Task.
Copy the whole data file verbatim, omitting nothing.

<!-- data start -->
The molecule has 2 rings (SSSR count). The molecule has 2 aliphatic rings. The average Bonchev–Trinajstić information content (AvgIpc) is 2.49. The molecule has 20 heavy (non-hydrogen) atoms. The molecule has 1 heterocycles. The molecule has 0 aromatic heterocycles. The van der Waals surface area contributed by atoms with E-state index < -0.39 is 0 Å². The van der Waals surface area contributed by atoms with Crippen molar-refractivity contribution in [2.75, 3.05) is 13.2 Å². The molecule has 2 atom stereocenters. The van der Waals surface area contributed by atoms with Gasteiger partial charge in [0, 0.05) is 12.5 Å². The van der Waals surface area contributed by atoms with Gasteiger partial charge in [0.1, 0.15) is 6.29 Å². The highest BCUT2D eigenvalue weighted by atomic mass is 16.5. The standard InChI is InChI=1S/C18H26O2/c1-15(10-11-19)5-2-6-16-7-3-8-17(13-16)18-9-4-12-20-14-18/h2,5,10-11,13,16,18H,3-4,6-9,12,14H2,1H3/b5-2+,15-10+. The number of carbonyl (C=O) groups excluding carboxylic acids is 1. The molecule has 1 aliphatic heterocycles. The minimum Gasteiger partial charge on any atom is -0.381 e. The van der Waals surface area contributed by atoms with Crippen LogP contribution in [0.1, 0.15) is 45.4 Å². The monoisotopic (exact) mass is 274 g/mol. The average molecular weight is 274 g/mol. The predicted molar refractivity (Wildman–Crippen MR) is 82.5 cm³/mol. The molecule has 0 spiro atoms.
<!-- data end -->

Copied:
The molecule has 2 rings (SSSR count). The molecule has 2 aliphatic rings. The average Bonchev–Trinajstić information content (AvgIpc) is 2.49. The molecule has 20 heavy (non-hydrogen) atoms. The molecule has 1 heterocycles. The molecule has 0 aromatic heterocycles. The van der Waals surface area contributed by atoms with E-state index < -0.39 is 0 Å². The van der Waals surface area contributed by atoms with Crippen molar-refractivity contribution in [2.75, 3.05) is 13.2 Å². The molecule has 2 atom stereocenters. The van der Waals surface area contributed by atoms with Gasteiger partial charge in [0, 0.05) is 12.5 Å². The van der Waals surface area contributed by atoms with Gasteiger partial charge in [0.1, 0.15) is 6.29 Å². The highest BCUT2D eigenvalue weighted by atomic mass is 16.5. The standard InChI is InChI=1S/C18H26O2/c1-15(10-11-19)5-2-6-16-7-3-8-17(13-16)18-9-4-12-20-14-18/h2,5,10-11,13,16,18H,3-4,6-9,12,14H2,1H3/b5-2+,15-10+. The number of carbonyl (C=O) groups excluding carboxylic acids is 1. The molecule has 1 aliphatic heterocycles. The minimum Gasteiger partial charge on any atom is -0.381 e. The van der Waals surface area contributed by atoms with Crippen LogP contribution in [0.1, 0.15) is 45.4 Å². The monoisotopic (exact) mass is 274 g/mol. The average molecular weight is 274 g/mol. The predicted molar refractivity (Wildman–Crippen MR) is 82.5 cm³/mol. The molecule has 0 spiro atoms.